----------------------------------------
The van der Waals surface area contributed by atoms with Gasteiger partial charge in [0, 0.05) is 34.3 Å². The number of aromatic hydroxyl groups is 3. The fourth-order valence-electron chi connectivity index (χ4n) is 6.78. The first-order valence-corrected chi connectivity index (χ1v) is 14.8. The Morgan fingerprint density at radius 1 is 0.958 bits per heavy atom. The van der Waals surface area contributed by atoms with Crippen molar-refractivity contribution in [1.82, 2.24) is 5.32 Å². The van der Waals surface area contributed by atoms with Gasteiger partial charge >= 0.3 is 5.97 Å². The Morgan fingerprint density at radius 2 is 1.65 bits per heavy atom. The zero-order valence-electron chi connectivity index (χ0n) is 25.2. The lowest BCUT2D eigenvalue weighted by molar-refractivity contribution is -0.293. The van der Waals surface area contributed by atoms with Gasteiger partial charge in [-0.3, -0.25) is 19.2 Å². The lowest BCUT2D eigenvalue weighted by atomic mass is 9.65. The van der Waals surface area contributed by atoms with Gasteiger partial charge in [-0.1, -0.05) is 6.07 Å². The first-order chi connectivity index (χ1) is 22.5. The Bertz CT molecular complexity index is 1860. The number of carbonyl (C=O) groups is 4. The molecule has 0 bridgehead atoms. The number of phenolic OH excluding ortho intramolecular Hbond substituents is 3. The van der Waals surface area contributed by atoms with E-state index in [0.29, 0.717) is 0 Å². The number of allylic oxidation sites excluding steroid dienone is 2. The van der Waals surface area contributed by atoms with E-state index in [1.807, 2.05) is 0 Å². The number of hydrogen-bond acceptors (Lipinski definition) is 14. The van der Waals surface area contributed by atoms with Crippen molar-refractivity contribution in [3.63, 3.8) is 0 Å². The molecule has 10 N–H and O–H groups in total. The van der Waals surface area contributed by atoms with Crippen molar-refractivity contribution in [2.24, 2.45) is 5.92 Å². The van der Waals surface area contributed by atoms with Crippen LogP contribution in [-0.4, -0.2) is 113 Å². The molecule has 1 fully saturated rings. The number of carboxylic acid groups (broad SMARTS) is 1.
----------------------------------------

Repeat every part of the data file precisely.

The van der Waals surface area contributed by atoms with Gasteiger partial charge in [0, 0.05) is 34.3 Å². The number of aromatic hydroxyl groups is 3. The fourth-order valence-electron chi connectivity index (χ4n) is 6.78. The first-order valence-corrected chi connectivity index (χ1v) is 14.8. The Morgan fingerprint density at radius 1 is 0.958 bits per heavy atom. The van der Waals surface area contributed by atoms with Crippen molar-refractivity contribution in [1.82, 2.24) is 5.32 Å². The van der Waals surface area contributed by atoms with Gasteiger partial charge >= 0.3 is 5.97 Å². The Morgan fingerprint density at radius 2 is 1.65 bits per heavy atom. The zero-order valence-electron chi connectivity index (χ0n) is 25.2. The lowest BCUT2D eigenvalue weighted by molar-refractivity contribution is -0.293. The van der Waals surface area contributed by atoms with Gasteiger partial charge in [-0.3, -0.25) is 19.2 Å². The lowest BCUT2D eigenvalue weighted by atomic mass is 9.65. The van der Waals surface area contributed by atoms with Gasteiger partial charge in [-0.1, -0.05) is 6.07 Å². The first-order chi connectivity index (χ1) is 22.5. The Bertz CT molecular complexity index is 1860. The number of carbonyl (C=O) groups is 4. The molecule has 0 bridgehead atoms. The number of phenolic OH excluding ortho intramolecular Hbond substituents is 3. The van der Waals surface area contributed by atoms with E-state index in [0.29, 0.717) is 0 Å². The number of allylic oxidation sites excluding steroid dienone is 2. The van der Waals surface area contributed by atoms with E-state index in [1.807, 2.05) is 0 Å². The number of hydrogen-bond acceptors (Lipinski definition) is 14. The van der Waals surface area contributed by atoms with Crippen molar-refractivity contribution in [3.63, 3.8) is 0 Å². The molecule has 10 N–H and O–H groups in total. The van der Waals surface area contributed by atoms with Crippen molar-refractivity contribution in [2.24, 2.45) is 5.92 Å². The van der Waals surface area contributed by atoms with Crippen LogP contribution in [-0.4, -0.2) is 113 Å². The molecule has 1 fully saturated rings. The number of carboxylic acid groups (broad SMARTS) is 1.